Have you heard this one before?
Three Mohawks and A Mohican walk into a royal court, and they were made KINGS. They showed up to make sure the Queen was doing right by the Onkwehonwe allies.
Having survived the six to eight-week crossing by ship, The four men would have appeared as beacons of health and strength, the likes that most had never seen. The ensuing fanfare was not enough to allow important matters to be forgotten.
The Queen Anne War was interfering with Onkwehonwe lands and the Kayanerekowa since her accession to the throne in 1702. It was among many in a series of “French and British” wars; in all reality, these wars had nothing to do with Onkwehonwe but were merely happening within our territories.
In 1710 the man who arranged the voyage was Kwiter (Peter) Shuyler, The first official mayor of Albany turned Governor of New York and brother to the official “Mohawk” Translator. He was also a military man, having led several earlier notable battles against the French and their Mohawks.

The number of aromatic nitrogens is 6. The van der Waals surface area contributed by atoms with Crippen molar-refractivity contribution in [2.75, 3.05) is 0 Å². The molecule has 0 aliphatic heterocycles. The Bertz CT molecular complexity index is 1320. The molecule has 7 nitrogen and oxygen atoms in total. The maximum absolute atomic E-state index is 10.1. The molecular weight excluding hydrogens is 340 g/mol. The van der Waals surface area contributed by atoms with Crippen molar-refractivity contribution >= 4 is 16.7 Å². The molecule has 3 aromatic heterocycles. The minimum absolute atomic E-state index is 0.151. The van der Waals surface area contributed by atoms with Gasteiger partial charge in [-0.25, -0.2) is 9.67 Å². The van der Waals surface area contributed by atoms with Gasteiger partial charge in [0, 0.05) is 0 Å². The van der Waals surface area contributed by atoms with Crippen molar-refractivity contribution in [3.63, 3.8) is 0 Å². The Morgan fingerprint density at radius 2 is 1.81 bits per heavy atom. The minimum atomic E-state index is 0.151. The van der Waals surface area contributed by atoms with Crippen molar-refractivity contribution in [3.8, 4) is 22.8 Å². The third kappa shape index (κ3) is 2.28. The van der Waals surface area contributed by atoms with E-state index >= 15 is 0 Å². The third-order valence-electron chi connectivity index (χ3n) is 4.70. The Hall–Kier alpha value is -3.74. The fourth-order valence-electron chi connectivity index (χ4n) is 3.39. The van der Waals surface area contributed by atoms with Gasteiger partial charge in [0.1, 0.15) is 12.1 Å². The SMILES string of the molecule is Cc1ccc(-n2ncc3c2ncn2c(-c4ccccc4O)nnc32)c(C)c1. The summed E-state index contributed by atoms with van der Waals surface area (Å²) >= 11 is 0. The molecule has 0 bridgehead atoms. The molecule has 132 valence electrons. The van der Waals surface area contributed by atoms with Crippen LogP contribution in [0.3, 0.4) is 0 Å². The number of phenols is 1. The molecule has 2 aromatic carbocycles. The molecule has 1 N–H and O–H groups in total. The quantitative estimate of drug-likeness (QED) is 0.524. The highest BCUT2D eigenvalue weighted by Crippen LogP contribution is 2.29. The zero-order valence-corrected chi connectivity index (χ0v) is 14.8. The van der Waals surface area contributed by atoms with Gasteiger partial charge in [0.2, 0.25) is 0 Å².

To ensure that the spokesmen were equal parts, savage and savant, they were given clothing by a theatrical assistant and offered the finest materials. Royal treatment was bestowed to the guest to ensure success on the British side of the war.
The separation of the Kanienkahaka families as French Allie’s was devastating, and petitions to come home by the Kanyenkahaka families as British Allies caused a great deal of distress for the nation. These efforts further caused tremendous unrest for both warring countries’ statesmen and missionaries alike, who were only vying for territorial assets control.
With all the pomp, circumstance and grave misinterpretations of language, Onkwehonwe survival in peace has always balanced our exception to war.